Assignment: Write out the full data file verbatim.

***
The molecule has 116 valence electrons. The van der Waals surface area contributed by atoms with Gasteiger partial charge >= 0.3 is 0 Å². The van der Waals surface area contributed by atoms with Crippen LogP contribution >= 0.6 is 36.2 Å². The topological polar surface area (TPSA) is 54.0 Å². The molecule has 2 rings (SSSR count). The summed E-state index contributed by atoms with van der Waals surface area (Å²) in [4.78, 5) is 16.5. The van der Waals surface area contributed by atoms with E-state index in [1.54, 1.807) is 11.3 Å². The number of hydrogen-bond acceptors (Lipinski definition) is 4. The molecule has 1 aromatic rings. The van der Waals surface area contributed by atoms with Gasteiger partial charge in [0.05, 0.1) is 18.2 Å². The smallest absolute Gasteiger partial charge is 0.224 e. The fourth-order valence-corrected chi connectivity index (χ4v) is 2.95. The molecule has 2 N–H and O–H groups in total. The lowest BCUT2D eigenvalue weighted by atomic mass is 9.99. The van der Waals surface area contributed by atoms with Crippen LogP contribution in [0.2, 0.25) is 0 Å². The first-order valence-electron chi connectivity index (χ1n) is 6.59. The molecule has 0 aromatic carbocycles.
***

The molecule has 116 valence electrons. The van der Waals surface area contributed by atoms with Gasteiger partial charge >= 0.3 is 0 Å². The van der Waals surface area contributed by atoms with Crippen LogP contribution >= 0.6 is 36.2 Å². The topological polar surface area (TPSA) is 54.0 Å². The molecule has 2 rings (SSSR count). The summed E-state index contributed by atoms with van der Waals surface area (Å²) in [4.78, 5) is 16.5. The van der Waals surface area contributed by atoms with E-state index in [1.54, 1.807) is 11.3 Å². The number of hydrogen-bond acceptors (Lipinski definition) is 4. The molecule has 1 aromatic rings. The van der Waals surface area contributed by atoms with Gasteiger partial charge in [0.05, 0.1) is 18.2 Å². The smallest absolute Gasteiger partial charge is 0.224 e. The fourth-order valence-corrected chi connectivity index (χ4v) is 2.95. The molecule has 2 N–H and O–H groups in total. The lowest BCUT2D eigenvalue weighted by atomic mass is 9.99. The van der Waals surface area contributed by atoms with Crippen LogP contribution in [0.2, 0.25) is 0 Å². The first-order valence-electron chi connectivity index (χ1n) is 6.59. The molecule has 0 aromatic carbocycles.